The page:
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Who Should Be In Charge of Buying A New Donor Database?

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Who’s in charge, when it comes to choosing a new donor database, (or deciding whether you even need a new one)? Is it your development director, your CEO, your top financial officer, your Board of Directors?

There might be quite a few stakeholders in the process of buying fundraising software, and often multiple approvals that have to be gotten. But who’s actually “in charge” of this decision? Or more appropriately, what is your “process” for making it?

Before we answer those questions, we should ask ourselves another one — Why are we even doing this?

The answer to the latter question is (or should be): “To enable the funding of our organization’s mission.” In other words, whatever we do needs to be cost-justified and put us money ahead at the end of the day. If our main premise is anything but that, we’re likely to find the process, and the result, frustrating. If our main premise is simply to reduce expenses, or to combine two systems so we have just a convenient single login, or to suit the preference of any one person in the office, then it’s often the wrong reason.

Repeat: The purpose of a donor database is to enable the funding of the organization’s mission.

So who makes the decision on what donor database to buy (or if one should be bought at all)? Who even brought up the idea? And where should the process begin and end?

Hopefully, the process began with some introspection by whoever is in charge of asking for donations. We might ask ourselves: “Could we raise more money if we had a better database? Is our current setup somehow preventing us from realizing all our fundraising potential?” If we can’t answer an emphatic “yes” to this question, then we probably have more productive uses for our time than shopping for new software.

But if the answer is “yes,” who decides what to buy? Well, there are at least three levels of “approvals” that probably need to be gotten in order to do anything, and three different kinds of “decisions” that need to be made along the way. They include:

  • Budgetary: Do we have the money to invest, and will this investment improve our revenue performance? This approval is often made ultimately by the Board, either as an appropriation or otherwise provided for in the budget.
  • Strategic: Does any proposed solution complement our “modus operandi” and our revenue strategy? This is usually decided by the Chief Executive, who runs the general operation and decides what gets done and when.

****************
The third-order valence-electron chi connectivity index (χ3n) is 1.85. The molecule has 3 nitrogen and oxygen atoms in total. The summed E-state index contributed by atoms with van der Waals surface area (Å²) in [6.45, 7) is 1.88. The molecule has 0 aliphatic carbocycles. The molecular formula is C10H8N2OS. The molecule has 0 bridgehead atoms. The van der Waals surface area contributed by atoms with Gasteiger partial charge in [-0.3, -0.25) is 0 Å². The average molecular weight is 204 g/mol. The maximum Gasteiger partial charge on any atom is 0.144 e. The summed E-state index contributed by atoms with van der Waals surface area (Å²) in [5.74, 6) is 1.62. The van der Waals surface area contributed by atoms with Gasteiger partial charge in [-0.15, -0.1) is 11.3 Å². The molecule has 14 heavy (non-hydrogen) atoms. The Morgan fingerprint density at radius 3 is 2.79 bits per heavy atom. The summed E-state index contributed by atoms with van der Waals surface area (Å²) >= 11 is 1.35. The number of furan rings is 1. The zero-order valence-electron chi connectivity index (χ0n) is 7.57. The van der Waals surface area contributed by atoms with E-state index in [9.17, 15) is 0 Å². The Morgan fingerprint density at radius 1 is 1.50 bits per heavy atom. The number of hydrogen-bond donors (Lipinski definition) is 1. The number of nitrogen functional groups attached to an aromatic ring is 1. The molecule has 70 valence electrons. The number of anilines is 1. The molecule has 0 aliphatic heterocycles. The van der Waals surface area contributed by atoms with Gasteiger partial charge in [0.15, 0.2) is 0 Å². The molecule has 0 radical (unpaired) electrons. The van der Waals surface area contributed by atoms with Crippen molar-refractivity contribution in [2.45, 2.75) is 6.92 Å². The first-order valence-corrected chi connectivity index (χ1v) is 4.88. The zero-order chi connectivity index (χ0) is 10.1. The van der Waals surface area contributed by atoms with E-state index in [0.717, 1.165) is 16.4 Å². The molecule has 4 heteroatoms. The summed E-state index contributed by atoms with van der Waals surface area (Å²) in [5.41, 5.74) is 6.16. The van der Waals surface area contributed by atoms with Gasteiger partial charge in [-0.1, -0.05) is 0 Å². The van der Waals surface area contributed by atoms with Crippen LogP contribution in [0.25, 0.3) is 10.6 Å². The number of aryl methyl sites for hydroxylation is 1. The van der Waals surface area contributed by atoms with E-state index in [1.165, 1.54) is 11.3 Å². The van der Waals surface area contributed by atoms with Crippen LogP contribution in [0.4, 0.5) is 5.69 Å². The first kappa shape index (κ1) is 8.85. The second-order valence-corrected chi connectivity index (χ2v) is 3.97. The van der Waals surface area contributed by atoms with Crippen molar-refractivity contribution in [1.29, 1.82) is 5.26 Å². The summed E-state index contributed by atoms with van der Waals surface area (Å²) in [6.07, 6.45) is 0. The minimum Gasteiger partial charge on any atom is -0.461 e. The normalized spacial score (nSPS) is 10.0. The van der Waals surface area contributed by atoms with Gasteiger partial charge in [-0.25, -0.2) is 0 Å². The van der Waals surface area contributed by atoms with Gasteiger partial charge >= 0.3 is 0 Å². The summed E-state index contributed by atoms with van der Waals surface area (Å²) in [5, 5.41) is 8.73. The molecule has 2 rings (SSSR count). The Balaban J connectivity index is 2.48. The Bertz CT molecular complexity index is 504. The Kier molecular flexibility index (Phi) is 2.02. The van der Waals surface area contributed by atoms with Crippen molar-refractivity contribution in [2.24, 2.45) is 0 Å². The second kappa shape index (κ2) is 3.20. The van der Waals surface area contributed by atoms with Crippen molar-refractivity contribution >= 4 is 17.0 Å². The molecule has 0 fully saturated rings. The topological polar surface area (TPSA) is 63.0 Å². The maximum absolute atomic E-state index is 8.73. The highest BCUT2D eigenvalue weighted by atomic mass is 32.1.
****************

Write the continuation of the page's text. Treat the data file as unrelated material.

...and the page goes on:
• Usability: Can we plug a proposed solution into everyday use in our fundraising operation? This is the domain of whoever is in charge of asking for the money. Sometimes this is the Chief Executive, but often is the Development Director or comparable position. This is the person who has the most direct, day to day reliance on the database to do his or her job.

If the these approval steps make sense, then the top stakeholders are likely:

  • The Development Director, who “owns” the database and is charged with making it work for the organization
  • The Chief Executive, who has to answer to the Board on all activities, and
  • The Board, who has the ultimate fiduciary responsibility and charge of the budget

But there are often other stakeholders as well — people in various roles whose jobs are impacted somehow by the donor database. These stakeholders often include:

  • The person who does most of the gift entry. Since this person spends a lot of time in the database, his/her routine is likely to change with advent of a new database. This person may be used to a certain data entry routine, and may or may not be happy about changing it.
  • The bookkeeper who is responsible for reconciling fundraising activities with the bigger accounting picture. This reconciliation process might involve a specific workflow pattern which could be upset by new fundraising software.
  • The top financial officer, who wants to minimize expenses
  • Any other staffer whose role has some overlap with fundraising, like the volunteer manager, client services manager, etc.

So when it comes to choosing a donor database, we could have a lot of cooks in the kitchen. More importantly, we often have a lot of people on the team who can say “no” to change, and very few who have the authority to say “yes.” Common objections to new solutions include:

  • It will change the way we do things in the office
  • The price tag is too high
  • It doesn’t have this one feature I’ve become very fond of
  • I like what we have and it works fine.

These influences often lead to one of two results — either a final “solution” that looks like it was cobbled together by Rube Goldberg in order to make everyone happy; or no solution at all — the devil we know.

So let’s go back to our original challenge: Could a new database increase the funding for our mission? And if it can, who is in the best position to decide what to do about it? Whose input should we get, and how much weight should we apply to the input of the various stakeholders? And how much, if at all, should we bend the mission of the organization to accommodate any particular stakeholder? I’ve seen many valiant attempts at fundraising improvement that were thwarted by someone who is not a core member of the fundraising team.

So when your organization goes to consider options for a new donor database, start with the most important question: Why are we doing this?

Then ask, who should be in charge of this? Who are our key stakeholders? And how might we have to change in order to embrace our fundraising future?

Who on your team was or is responsible for selecting fundraising software for your organization? Let me know in the comments below!

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